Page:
Want to know the real reason why Apple started building the iPhone? Apparently, it was because founder Steve Jobs just "hated this guy at Microsoft."
That revelation came from former Apple software engineer Scott Forstall, who recently spoke with Computer History Museum historian John Markoff about the history of the iPhone and iPad. Apple was originally working on a tablet project before the iPhone, Forstall said, that was brought about because of Jobs's loathing of this particular employee.
"Every time Steve [Jobs] had any social interaction with that guy, he would come back pissed off," Forstall said.
This employee continually bragged to Jobs about how Microsoft had solved tablet computing, and that the company was going to rule the market with a stylus-based tablet, which angered Jobs, according to Forstall. As a response, Jobs decided that Apple was going to compete.
In a Monday morning meeting that opened with a string of expletives, Jobs said that Apple was going to show Microsoft "how it's really done," Forstall said. The main difference was that Apple was going after a form factor that didn't require a stylus.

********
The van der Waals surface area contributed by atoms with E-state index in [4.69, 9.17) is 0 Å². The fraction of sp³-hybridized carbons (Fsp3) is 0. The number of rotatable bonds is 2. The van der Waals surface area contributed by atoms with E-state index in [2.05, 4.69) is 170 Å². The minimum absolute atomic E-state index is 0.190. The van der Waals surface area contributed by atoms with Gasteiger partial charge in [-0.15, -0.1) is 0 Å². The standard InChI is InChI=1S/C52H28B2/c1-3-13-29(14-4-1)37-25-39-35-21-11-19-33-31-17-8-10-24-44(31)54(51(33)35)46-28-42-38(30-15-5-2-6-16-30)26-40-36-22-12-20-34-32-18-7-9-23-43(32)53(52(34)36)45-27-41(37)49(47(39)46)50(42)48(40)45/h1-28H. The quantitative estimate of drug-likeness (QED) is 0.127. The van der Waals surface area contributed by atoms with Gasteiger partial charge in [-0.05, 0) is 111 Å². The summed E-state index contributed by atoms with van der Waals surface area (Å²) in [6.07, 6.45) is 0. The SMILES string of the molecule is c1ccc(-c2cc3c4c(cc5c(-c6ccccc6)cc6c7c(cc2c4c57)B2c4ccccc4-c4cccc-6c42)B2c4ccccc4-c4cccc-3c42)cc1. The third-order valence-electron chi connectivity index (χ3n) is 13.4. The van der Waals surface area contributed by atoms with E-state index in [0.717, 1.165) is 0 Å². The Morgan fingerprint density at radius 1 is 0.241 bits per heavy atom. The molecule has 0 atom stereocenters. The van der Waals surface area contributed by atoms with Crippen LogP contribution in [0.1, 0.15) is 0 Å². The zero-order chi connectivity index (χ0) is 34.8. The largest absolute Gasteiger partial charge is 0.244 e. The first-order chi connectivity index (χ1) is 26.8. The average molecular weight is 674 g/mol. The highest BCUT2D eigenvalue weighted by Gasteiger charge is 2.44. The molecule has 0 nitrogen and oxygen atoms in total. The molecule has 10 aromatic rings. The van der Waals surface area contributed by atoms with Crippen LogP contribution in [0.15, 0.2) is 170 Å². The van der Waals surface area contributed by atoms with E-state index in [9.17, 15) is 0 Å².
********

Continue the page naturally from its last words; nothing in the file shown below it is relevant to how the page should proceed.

Resistive touch was the popular method for touch screens at the time, but Jobs charged the team to use capacitive touch and multi-touch, Forstall said. And that began the journey which eventually birthed the iPhone.
Another story, highlighted in a New York Times report on the book The One Device: The Secret History of the iPhone by Brian Merchant, explained how the iPhone was internally referred to simply by the code name Purple. The pressure to produce was immense, and it created much drama and stress for the people involved in the project, according to the book.
Another infamous story around the launch of the iPhone has to do with its screen. The iPhone is known for using Gorilla Glass, but the early prototypes used plastic. After carrying a prototype iPhone in his pocket, Jobs noticed that his keys had scratched the screen. This was unacceptable.
So, shortly before the launch of the iPhone, Jobs demanded that the plastic screen be replaced with one made of unscratchable glass. The timeline he gave them? Six weeks. Still, the change was implemented, and the iPhone made it to market on time.
The iPhone went on to become one of the most popular smartphones of all time, and redefined the landscape for mobile devices. More than 10 years later, the company has sold more than one billion iPhones.
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Conner Forrest has nothing to disclose. He doesn't hold investments in the technology companies he covers.
Conner Forrest is a Senior Editor for TechRepublic. He covers enterprise technology and is interested in the convergence of tech and culture.